Radio Free China

Human Rights and Religious Freedom News

Vatican-approved Chinese bishop detained says report

Posted by radiofreechina on May 9, 2007

By Dan Wooding
Founder of ASSIST Ministries

ROME, ITALY (ANS) — A Chinese bishop approved by the Vatican but not by the state-controlled church has been held in custody for over a month, a Catholic news agency has said.
Martin Wu Qinjing
Martin Wu Qinjing, bishop of Zhouzhi (Picture from China Aid Assocation)
A story carried in The China Post in Taiwan, said that the Rome-based AsiaNews service, which specializes in China, had stated that Martin Wu Qinjing, bishop of Zhouzhi in the northern province of Shaanxi, was taken from his church on March 17.

It said the bishop was being held by police and the Chinese Catholic Patriotic Association at an undisclosed location, where he was being subjected to “political sessions” to force him to give up his diocese.

Contacts with faithful or priests from his church were prohibited, AsiaNews said, adding, however, that a message from the bishop in which he asked Catholics to pray for his release had been read out on Easter Sunday.

Wu was consecrated bishop in 2005 with the Vatican’s blessing, but his leadership is not recognized by the government-approved church, which according to AsiaNews deemed the appointment illegal and controlled by “foreign influences”.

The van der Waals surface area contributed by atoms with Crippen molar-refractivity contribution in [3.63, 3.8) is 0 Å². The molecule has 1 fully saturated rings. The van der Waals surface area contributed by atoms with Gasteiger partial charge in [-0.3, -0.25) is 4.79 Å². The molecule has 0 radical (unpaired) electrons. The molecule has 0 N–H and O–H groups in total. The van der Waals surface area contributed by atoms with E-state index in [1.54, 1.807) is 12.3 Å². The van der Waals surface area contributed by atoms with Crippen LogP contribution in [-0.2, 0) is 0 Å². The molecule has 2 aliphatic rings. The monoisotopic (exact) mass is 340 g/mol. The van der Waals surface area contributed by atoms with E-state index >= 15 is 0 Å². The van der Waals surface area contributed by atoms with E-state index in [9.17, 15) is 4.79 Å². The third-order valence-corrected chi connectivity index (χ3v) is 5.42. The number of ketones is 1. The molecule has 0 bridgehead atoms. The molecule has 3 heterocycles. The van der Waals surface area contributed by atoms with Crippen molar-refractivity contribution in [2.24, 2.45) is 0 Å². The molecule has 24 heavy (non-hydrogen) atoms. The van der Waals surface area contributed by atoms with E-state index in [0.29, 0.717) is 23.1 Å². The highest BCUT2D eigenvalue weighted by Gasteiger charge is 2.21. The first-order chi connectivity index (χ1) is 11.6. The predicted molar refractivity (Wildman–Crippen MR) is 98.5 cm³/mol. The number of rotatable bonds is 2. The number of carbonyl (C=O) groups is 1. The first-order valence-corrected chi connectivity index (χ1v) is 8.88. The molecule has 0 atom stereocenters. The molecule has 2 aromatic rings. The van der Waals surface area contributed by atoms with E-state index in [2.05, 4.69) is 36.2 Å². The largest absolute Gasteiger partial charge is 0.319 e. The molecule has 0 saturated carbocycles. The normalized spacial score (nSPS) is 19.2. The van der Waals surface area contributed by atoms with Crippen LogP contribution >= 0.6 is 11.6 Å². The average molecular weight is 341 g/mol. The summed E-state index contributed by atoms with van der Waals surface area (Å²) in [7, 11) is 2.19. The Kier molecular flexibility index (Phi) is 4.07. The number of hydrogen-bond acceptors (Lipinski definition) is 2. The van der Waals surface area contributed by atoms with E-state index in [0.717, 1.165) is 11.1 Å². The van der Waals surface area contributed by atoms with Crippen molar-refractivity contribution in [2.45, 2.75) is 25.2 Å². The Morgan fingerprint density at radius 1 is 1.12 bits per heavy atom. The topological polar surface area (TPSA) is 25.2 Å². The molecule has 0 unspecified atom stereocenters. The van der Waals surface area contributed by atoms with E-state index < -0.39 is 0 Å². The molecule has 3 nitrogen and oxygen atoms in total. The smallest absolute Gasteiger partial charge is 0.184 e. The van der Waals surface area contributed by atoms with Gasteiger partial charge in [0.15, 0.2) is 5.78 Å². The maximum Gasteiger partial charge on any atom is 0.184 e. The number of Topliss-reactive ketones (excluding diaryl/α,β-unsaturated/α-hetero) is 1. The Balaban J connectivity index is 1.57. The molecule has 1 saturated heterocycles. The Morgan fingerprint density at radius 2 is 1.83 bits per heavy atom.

AsiaNews said the Chinese government had released a document last month saying Wu “should not run any church affairs as a bishop and should not interfere with the Zhouzhi diocese management”.

The China Post story went on to say, “China’s 10 million Catholics are split between an underground church loyal to the Vatican and the official church, which rejects papal control.

“In recent years, Chinese religious authorities and the Vatican have clashed over the appointment of bishops, although Pope Benedict has made normalizing relations with China one of his priorities.”

AsiaNews said Wu had already been detained for a few days last year after he celebrated a mass wearing the bishop’s skullcap

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